JVHL Signs a Contract with UnitedHealth Group

Hospital laboratory network seizes opportunity to help fill coverage gaps throughout Michigan

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CEO SUMMARY: When UnitedHealth Group announced its exclusive national contract with Laboratory Corporation of America, Joint Venture Hospital Laboratories (JVHL) saw opportunity. That’s because LabCorp does not have a significant presence in Michigan. JVHL parlayed its statewide network of 120 hospital laboratories into a five-year contract with UnitedHealth, positioning it to capture more market share.

BEHIND THE SCENES, there is an unfolding story linked to the new, “exclusive” national lab services contract between UnitedHealth Group and Laboratory Corporation of America. It’s a story that runs counter to the public relations blitzes of both companies.

With little fanfare, UnitedHealth has quietly been negotiating with regional laboratories in selected cities to make them contract providers for laboratory testing. It’s a tacit recognition by UnitedHealth that no single national laboratory company can serve its beneficiaries in every region.

This is true in Michigan, where LabCorp has never held a substantial share of the market in either Detroit or other areas of the state. That created an opportunity for Joint Venture Hospital Laboratories (JVHL), the network owned by nine Michigan health systems, to forge a closer and expanded relationship as contract provider for UnitedHealth.

Last month, JVHL signed a five-year contract to provide laboratory testing services for physician-office-originated testing in Michigan, effective on January 1, 2007. JVHL’s success provides important lessons on how other regional laboratories can negotiate with UnitedHealth to become a regional contract provider. The cornerstones of JVHL’s contract strategy were competitive pricing for lab services and the ability to provide data that UnitedHealth can use to improve healthcare outcomes.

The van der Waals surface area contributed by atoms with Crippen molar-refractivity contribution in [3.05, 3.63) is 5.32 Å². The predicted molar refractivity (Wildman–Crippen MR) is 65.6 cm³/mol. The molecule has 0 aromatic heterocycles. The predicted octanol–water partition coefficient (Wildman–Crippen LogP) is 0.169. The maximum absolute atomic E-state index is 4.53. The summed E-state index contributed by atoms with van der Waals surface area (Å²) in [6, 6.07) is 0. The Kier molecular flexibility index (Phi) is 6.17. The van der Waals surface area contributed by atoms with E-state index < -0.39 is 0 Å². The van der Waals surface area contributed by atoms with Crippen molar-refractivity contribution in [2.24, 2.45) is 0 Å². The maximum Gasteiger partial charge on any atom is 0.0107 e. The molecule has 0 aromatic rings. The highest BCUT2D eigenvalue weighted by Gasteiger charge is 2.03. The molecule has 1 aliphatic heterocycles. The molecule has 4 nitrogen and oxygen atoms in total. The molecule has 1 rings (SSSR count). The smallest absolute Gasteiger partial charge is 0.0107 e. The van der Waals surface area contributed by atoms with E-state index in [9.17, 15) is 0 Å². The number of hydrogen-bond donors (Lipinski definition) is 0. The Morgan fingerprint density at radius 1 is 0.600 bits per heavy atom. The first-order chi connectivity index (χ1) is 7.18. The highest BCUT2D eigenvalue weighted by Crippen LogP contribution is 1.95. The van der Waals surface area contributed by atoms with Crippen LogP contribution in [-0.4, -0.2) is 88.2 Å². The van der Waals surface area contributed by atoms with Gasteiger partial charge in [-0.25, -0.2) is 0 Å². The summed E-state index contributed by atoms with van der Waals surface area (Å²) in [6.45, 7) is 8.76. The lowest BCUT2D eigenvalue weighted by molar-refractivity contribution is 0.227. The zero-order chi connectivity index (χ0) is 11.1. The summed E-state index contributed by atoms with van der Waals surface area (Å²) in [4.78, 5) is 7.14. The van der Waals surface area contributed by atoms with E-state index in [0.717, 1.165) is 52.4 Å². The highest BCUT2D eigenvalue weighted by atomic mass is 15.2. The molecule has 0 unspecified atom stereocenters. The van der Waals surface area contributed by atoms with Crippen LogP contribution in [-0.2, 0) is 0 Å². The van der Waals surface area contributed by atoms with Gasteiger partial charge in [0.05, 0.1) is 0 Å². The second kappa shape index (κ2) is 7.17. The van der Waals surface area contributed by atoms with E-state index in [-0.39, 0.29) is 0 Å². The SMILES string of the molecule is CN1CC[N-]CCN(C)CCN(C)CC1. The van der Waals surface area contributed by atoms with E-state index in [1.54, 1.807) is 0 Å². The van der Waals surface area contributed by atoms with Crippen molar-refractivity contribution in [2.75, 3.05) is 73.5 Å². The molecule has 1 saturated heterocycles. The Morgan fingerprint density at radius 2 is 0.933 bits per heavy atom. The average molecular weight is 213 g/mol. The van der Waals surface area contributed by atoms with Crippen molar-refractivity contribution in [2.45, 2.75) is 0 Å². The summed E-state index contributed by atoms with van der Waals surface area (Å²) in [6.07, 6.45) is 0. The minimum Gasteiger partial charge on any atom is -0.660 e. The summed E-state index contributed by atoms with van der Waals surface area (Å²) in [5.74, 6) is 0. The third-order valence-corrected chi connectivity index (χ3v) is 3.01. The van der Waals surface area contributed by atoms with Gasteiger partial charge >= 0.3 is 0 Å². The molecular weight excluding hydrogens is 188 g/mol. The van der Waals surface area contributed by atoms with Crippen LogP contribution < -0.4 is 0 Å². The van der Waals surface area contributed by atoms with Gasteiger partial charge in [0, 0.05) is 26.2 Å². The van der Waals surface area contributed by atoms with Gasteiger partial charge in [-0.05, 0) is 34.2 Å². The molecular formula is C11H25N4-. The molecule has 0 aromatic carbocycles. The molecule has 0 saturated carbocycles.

Seizing The Opportunity

“In Michigan, hospitals have been successful with laboratory outreach programs,” Jack Shaw, JVHL’s Executive Director, said in an interview with THE DARK REPORT. “As a starting point, this meant that the laboratory members of JVHL have good market share, an established reputation, and the loyalty of many physicians. In fact, it would be tough for any commercial lab company to wrest physicians away from these successful hospital laboratories outreach programs.

“In discussions with us, UnitedHealth indicated that it wanted to ensure that lab testing referred by office-based physicians was performed according to their national objective of lab cost reductions,” he explained. “UnitedHealth saw that by contracting with JVHL it could achieve this goal without relying solely on their national contractor.”

Smaller Book Of Business

Another factor may have been the relatively small number of UnitedHealth beneficiaries in the state. “In Michigan, UnitedHealth insures about 180,000 lives. These are primarily in the urban centers,” said Shaw. “That’s about 10% of JVHL’s current book of business. It’s also likely to be under 5% of the total book of private payer business done by all labs in Michigan.

“Several of our member hospitals had contracts with UnitedHealth for inpatient and outpatient testing,” Shaw added. “When UnitedHealth announced its contract with LabCorp, we saw an opportunity to bring the UnitedHealth lab work originating in doctors’ offices under contract.

“At the time, we had two reasons for contracting with UnitedHealth,” he continued. “First, when Quest Diagnostics was dropped from the UHC contract, we felt there was a chance for JVHL hospitals to gain some of that business. As well, we didn’t want that business to default to LabCorp,” noted Shaw.

Already Serving Physicians

“Second, our hospital labs already do a significant share of physician office testing,” he added. “Thus, we had an existing vehicle that could allow us to extend this line of business. We recognized that, if UnitedHealth followed through on its plan to have physicians direct much of their lab testing to contracted laboratories, this further opened a window of opportunity for JVHL. It was important to ensure that we were a participating laboratory provider on behalf of our hospitals. That was our contracting strategy, and UnitedHealth agreed.”